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Neil Drysdale: All the people on the bus were talking about their sadness at Jimmy Wood’s death

Jimmy Wood with some of his trophies.
Jimmy Wood with some of his trophies.

It was a strange bus journey through Aberdeen last week. On the road up from Countesswells to the city centre, there was only one subject on the passengers’ minds and it revolved around the news of the death of north-east tennis stalwart, Jimmy Wood.

Sport can often be a unifying force, but this fellow was more than just a local sports star. He won senior titles at Wimbledon, excelled in Australia and dominated north-east court affairs for many years, and yet the game was merely one of his many interests, alongside teaching, painting, sculpting, football and family life.

One of his eight sons, Calum, who is a now a high performance manager at Sportscotland in Stirling and represented his country in hockey, contacted me and confirmed that his father never wanted to restrict himself to just one speciality.

He was too outward-looking and gifted in other areas for that, which explains why his striking artwork was exhibited at the Scottish National Portrait Gallery.

Yet he was also one of the stalwart members of Cults LTC, and worked tirelessly to promote the organisation on his peripatetic journey across the globe.

It’s no wonder, therefore, that Gareth Rennie, the head coach at Cults, described Jimmy as the heartbeat of the organisation for all of 70 years.

He told me: “It’s difficult to sum up exactly what impact he had on the local tennis community, but the fact you can mention his name to a twenty-something or an 80-year-old and they will know who he was is testament to what he achieved.

“Jimmy had a massive influence on those who played with or against him and playing at such a high level for so long meant that he transcended generations.

“I often hear stories of how Jimmy put a young whippersnapper in their place by beating them despite the 40+ year advantage they may have had. He never gloated or disrespected the opponent, but simply took care of business with his usual efficiency, fuelled by immense talent and an even stronger will to win.

“We often hear about ‘legacy’ these days with the Murray brothers, Andy and Jamie, doing their best to leave a mark on Scottish tennis that will last long after their professional careers have come to an end.

“Jimmy’s legacy was never manufactured, his contribution to future generations came from the example he set. Local players had a bona fide international champion who could be seen playing week in week out right on their own patch, someone who balanced the difficult act of being a ruthless winner alongside being a true gentleman.”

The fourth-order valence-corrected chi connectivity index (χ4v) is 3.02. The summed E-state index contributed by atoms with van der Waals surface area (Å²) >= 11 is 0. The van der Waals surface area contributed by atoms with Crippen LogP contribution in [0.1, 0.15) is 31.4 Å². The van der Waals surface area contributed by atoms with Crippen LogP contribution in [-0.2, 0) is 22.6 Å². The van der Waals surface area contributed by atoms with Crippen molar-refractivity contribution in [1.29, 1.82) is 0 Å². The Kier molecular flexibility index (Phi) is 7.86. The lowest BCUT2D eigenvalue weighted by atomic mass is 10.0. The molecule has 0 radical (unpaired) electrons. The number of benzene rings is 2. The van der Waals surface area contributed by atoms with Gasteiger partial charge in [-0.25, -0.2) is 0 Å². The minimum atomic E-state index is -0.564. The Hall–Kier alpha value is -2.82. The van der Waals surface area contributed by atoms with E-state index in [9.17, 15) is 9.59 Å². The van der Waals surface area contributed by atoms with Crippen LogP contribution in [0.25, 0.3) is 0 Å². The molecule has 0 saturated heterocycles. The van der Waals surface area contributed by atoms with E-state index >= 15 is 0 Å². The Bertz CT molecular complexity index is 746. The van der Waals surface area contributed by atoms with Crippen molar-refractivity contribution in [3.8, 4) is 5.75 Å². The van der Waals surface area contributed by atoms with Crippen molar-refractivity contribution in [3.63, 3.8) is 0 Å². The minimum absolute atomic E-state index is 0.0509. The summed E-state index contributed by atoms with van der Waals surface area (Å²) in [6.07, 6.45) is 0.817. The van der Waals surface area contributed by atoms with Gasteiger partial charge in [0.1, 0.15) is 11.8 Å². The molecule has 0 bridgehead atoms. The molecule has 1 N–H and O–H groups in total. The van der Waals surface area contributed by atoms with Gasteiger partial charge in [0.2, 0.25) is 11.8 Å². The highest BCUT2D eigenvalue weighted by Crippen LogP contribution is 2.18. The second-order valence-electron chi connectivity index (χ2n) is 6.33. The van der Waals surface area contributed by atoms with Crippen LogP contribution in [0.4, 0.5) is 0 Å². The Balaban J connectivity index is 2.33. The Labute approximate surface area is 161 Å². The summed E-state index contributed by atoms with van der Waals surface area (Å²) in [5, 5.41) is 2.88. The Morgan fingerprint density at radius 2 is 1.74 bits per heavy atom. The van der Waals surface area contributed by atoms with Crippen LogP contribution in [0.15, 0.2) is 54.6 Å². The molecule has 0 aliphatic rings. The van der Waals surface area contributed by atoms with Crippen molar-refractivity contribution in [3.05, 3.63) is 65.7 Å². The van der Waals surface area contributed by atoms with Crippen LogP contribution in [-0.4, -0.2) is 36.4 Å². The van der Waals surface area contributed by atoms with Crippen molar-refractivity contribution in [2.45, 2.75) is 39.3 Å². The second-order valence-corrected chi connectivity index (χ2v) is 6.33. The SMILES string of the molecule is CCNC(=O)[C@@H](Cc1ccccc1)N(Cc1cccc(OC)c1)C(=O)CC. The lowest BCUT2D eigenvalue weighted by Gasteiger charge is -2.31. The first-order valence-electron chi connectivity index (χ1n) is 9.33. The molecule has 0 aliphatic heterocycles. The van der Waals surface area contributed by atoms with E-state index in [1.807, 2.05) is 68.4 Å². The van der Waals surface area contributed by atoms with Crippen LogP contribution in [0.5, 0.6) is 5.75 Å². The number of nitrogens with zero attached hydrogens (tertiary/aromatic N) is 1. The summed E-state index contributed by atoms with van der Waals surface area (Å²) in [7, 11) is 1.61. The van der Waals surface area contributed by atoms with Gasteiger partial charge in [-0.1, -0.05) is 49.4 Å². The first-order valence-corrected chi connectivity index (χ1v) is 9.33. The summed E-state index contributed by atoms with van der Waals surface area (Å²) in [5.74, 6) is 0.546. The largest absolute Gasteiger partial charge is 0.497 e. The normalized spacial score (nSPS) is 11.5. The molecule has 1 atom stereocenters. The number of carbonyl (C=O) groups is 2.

In another generation, Jimmy would have been offered the chance to turn professional and join the ATP Tour. There’s a very strong possibility he would have been a success and, who knows, potentially emulated the exploits of Andy Murray in recent times.

But he never bothered about these things. Growing up in the amateur era, he was content to stamp his imprint on the game at local level and all his prodigious international honours arrived when he was in his 50s, 60s and 70s.

As Rennie said: “He was honoured with lifetime membership for all he had achieved while flying the flag for Cults across the world and he will continue to be used as a benchmark for success, an example of what can be achieved when you set exacting standards of yourself and leave no stone unturned in the pursuit of your dreams.

“A contemporary of Jimmy said to me this week that, had he lived anywhere else but Aberdeen, he would likely have played Davis Cup for Great Britain.

“Yet Aberdeen was his home and where his family were settled and his achievements simply seem all the greater given how far removed he was from the traditional heartland of British tennis.”

Jimmy’s funeral takes place at Baldarroch on Friday. It’s a safe assumption there will a massive turn-out for one of the great stalwarts of the sport in his community.






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